Resurgence of Parallelism

Who’s your top “information” pioneer? I voted for Ken Iverson, of course.  And also, of course, I arrived at the polling station through a winding route.

For those of you who don’t know me, if I’ve mastered anything in this life, it’s the art of wandering.

So, I’m reading this article that I have on actual paper.  I’m fairly certain it was given to me by Alex Bochannek at the Computer History Museum when I was down there last year.  I’m a little confused by its title, but the ACM published it in 1981* and I’m reading it because I’m getting ready to talk some more with Adin Falkoff.  I bought one of those phone recording things, so we’ll see how that goes.

So, I went to sleep last night having just read that:

The first use of the Language [APL] to describe a complete computing system was begun in early 1962 when Falkoff discussed with Dr. W.C. Carter his work in the standardization of the instruction set for the machines that were to become the IBM Systems/360 family.  Falkoff agreed to undertake a formal description of the machine language, largely as a vehicle for demonstrating how parallel processes could be rigorously represented.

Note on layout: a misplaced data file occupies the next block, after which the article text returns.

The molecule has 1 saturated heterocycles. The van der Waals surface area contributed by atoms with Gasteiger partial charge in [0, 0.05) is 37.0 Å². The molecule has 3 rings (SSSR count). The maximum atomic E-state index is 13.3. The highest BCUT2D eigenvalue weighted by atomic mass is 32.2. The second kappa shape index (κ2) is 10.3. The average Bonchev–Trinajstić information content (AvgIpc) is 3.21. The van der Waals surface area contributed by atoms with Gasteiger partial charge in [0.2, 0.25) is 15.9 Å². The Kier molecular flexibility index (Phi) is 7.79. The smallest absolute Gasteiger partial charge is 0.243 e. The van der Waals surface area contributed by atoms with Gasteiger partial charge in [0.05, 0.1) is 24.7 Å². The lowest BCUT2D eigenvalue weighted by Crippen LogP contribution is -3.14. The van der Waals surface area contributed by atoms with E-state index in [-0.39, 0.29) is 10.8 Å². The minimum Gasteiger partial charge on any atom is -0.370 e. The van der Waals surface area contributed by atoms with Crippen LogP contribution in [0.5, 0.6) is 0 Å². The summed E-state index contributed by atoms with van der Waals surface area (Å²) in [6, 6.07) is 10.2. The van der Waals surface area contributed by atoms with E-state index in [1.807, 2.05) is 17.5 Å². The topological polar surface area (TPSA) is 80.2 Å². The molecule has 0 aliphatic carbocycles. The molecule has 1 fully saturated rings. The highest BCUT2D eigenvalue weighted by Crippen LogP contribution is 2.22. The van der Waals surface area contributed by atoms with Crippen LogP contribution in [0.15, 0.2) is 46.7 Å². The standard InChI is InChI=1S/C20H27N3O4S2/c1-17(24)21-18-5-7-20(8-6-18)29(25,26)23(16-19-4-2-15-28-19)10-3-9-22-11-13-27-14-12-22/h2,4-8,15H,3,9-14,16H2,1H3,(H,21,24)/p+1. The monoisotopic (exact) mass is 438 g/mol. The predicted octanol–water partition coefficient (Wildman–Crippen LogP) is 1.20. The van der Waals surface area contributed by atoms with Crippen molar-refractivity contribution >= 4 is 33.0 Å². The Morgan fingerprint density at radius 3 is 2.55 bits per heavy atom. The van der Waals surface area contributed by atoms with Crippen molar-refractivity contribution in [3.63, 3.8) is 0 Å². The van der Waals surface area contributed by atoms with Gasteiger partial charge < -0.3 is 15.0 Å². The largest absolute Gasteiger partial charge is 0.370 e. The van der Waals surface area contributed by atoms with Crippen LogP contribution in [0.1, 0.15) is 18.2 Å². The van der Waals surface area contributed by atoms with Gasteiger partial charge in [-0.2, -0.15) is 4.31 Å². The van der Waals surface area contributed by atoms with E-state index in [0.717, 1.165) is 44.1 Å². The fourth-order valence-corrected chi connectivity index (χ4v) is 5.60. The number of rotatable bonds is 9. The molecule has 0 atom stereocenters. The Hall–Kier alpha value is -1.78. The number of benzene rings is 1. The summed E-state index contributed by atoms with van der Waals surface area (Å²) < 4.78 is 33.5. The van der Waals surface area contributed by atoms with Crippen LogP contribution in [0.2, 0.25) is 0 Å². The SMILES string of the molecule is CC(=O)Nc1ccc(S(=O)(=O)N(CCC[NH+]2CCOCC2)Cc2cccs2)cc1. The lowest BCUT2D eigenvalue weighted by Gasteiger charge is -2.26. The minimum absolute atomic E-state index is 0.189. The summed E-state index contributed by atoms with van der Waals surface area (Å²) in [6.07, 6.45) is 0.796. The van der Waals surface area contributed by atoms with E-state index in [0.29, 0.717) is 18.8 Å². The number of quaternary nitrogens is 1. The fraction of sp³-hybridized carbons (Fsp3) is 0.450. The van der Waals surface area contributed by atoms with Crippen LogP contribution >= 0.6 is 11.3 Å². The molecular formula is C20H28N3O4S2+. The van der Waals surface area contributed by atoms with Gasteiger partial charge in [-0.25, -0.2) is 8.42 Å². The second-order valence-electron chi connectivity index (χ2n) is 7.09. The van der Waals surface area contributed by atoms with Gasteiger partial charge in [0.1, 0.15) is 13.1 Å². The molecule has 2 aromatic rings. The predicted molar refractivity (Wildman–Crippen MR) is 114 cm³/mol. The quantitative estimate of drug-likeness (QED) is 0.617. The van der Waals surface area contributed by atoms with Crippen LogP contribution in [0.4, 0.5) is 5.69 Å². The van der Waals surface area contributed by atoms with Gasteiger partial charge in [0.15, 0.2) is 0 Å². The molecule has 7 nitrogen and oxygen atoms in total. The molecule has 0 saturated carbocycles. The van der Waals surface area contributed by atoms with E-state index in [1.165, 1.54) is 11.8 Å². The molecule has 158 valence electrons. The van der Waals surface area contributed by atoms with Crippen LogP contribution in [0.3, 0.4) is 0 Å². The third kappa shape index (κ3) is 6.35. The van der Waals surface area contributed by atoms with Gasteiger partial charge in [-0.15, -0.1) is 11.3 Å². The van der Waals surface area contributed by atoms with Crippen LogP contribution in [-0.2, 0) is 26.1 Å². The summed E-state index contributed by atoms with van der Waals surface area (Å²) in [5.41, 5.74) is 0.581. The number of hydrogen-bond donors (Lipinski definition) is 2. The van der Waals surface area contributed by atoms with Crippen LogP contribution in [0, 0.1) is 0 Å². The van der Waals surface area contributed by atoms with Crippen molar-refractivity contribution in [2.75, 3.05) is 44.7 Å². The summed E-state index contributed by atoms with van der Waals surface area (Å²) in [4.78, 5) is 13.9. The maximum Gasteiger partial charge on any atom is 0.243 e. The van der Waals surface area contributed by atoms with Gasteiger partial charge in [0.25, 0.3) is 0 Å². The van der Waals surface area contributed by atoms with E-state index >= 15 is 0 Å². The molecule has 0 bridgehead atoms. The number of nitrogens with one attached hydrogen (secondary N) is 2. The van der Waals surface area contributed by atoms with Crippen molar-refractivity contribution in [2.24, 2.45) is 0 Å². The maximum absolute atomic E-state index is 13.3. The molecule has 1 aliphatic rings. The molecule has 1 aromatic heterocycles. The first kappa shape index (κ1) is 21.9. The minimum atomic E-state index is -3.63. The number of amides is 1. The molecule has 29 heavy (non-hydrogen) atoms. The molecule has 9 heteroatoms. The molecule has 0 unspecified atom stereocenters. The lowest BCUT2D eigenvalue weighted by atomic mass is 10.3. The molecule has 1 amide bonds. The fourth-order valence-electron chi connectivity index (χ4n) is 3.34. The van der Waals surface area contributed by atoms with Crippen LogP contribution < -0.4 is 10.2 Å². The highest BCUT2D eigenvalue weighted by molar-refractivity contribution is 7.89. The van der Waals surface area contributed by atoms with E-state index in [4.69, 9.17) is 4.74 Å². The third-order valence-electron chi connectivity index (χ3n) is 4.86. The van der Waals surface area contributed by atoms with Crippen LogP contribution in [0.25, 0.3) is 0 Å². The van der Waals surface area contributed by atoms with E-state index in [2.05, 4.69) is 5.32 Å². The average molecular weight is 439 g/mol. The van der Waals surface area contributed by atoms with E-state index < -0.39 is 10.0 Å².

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My Translation for the folks who just can’t swallow that quote: Adin Falkoff used APL to describe parallel processes, an important problem in computing that people are still working on today – back in 1962!

So, of course I get all excited when I read my rss feeds this morning and notice the Lambda the Ultimate folks are discussing an article the ACM just published about the  Resurgence of Parallelism.

We gotta watch those ACM guys, though.  They put out an article about the history of parallelism that mentions IBM’s System/360, Haskell, disruptive innovation – AND NOT US?  Anyway, this is what got me surfing about APL & Parallelism, and lo; I get to vote for Ken as my favourite information pioneer.

And I’m quite confident there’s a Jedi Knight among us who can work up and post a clever comment for those ACM guys. Go to: Resurgence of Parallelism.

*It’s called APL Session and credits Chairmen: JAN Lee; Speaker Kenneth E. Iverson; Discussant: Frederick Brooks and then has a secondary title: Paper: The Evolution of APL, Adin D. Falkoff;Kenneth E Iverson. ISBN 0-12-745040-8.

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